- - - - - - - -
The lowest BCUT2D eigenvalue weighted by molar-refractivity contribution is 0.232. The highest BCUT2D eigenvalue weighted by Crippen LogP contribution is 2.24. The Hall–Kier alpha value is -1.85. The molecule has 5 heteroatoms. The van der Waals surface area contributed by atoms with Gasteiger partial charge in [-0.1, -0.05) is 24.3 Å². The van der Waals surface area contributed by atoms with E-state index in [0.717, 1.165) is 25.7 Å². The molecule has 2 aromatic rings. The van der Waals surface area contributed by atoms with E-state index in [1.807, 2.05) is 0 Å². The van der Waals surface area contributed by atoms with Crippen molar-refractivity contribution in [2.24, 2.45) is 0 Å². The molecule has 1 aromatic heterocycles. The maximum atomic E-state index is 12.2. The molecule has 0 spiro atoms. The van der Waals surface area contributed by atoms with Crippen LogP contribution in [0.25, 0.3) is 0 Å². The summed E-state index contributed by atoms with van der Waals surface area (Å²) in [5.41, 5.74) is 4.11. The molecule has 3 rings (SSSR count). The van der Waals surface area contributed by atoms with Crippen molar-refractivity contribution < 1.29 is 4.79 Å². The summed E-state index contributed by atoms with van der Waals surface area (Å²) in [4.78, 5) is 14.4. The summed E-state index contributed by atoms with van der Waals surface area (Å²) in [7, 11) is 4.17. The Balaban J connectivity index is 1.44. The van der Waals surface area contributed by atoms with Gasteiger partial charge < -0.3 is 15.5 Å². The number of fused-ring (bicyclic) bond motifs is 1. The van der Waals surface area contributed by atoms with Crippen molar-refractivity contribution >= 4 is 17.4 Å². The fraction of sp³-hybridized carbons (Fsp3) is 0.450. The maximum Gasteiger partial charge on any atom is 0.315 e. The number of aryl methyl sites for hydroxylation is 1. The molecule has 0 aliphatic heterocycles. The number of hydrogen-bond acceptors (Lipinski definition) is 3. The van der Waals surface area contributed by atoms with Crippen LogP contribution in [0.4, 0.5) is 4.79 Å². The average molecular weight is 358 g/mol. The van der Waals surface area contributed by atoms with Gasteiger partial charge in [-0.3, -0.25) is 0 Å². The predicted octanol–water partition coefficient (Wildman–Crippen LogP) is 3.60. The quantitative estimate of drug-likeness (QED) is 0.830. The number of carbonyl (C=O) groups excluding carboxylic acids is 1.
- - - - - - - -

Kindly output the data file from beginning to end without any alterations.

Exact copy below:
The lowest BCUT2D eigenvalue weighted by molar-refractivity contribution is 0.232. The highest BCUT2D eigenvalue weighted by Crippen LogP contribution is 2.24. The Hall–Kier alpha value is -1.85. The molecule has 5 heteroatoms. The van der Waals surface area contributed by atoms with Gasteiger partial charge in [-0.1, -0.05) is 24.3 Å². The van der Waals surface area contributed by atoms with E-state index in [0.717, 1.165) is 25.7 Å². The molecule has 2 aromatic rings. The van der Waals surface area contributed by atoms with E-state index in [1.807, 2.05) is 0 Å². The van der Waals surface area contributed by atoms with Crippen molar-refractivity contribution in [2.24, 2.45) is 0 Å². The molecule has 1 aromatic heterocycles. The maximum atomic E-state index is 12.2. The molecule has 0 spiro atoms. The van der Waals surface area contributed by atoms with Crippen LogP contribution in [0.25, 0.3) is 0 Å². The summed E-state index contributed by atoms with van der Waals surface area (Å²) in [5.41, 5.74) is 4.11. The molecule has 3 rings (SSSR count). The van der Waals surface area contributed by atoms with Crippen molar-refractivity contribution < 1.29 is 4.79 Å². The summed E-state index contributed by atoms with van der Waals surface area (Å²) in [4.78, 5) is 14.4. The summed E-state index contributed by atoms with van der Waals surface area (Å²) in [7, 11) is 4.17. The Balaban J connectivity index is 1.44. The van der Waals surface area contributed by atoms with Gasteiger partial charge < -0.3 is 15.5 Å². The number of fused-ring (bicyclic) bond motifs is 1. The van der Waals surface area contributed by atoms with Crippen molar-refractivity contribution >= 4 is 17.4 Å². The fraction of sp³-hybridized carbons (Fsp3) is 0.450. The maximum Gasteiger partial charge on any atom is 0.315 e. The number of aryl methyl sites for hydroxylation is 1. The molecule has 0 aliphatic heterocycles. The number of hydrogen-bond acceptors (Lipinski definition) is 3. The van der Waals surface area contributed by atoms with Crippen LogP contribution in [0.4, 0.5) is 4.79 Å². The average molecular weight is 358 g/mol. The van der Waals surface area contributed by atoms with Gasteiger partial charge in [-0.3, -0.25) is 0 Å². The predicted octanol–water partition coefficient (Wildman–Crippen LogP) is 3.60. The quantitative estimate of drug-likeness (QED) is 0.830. The number of carbonyl (C=O) groups excluding carboxylic acids is 1.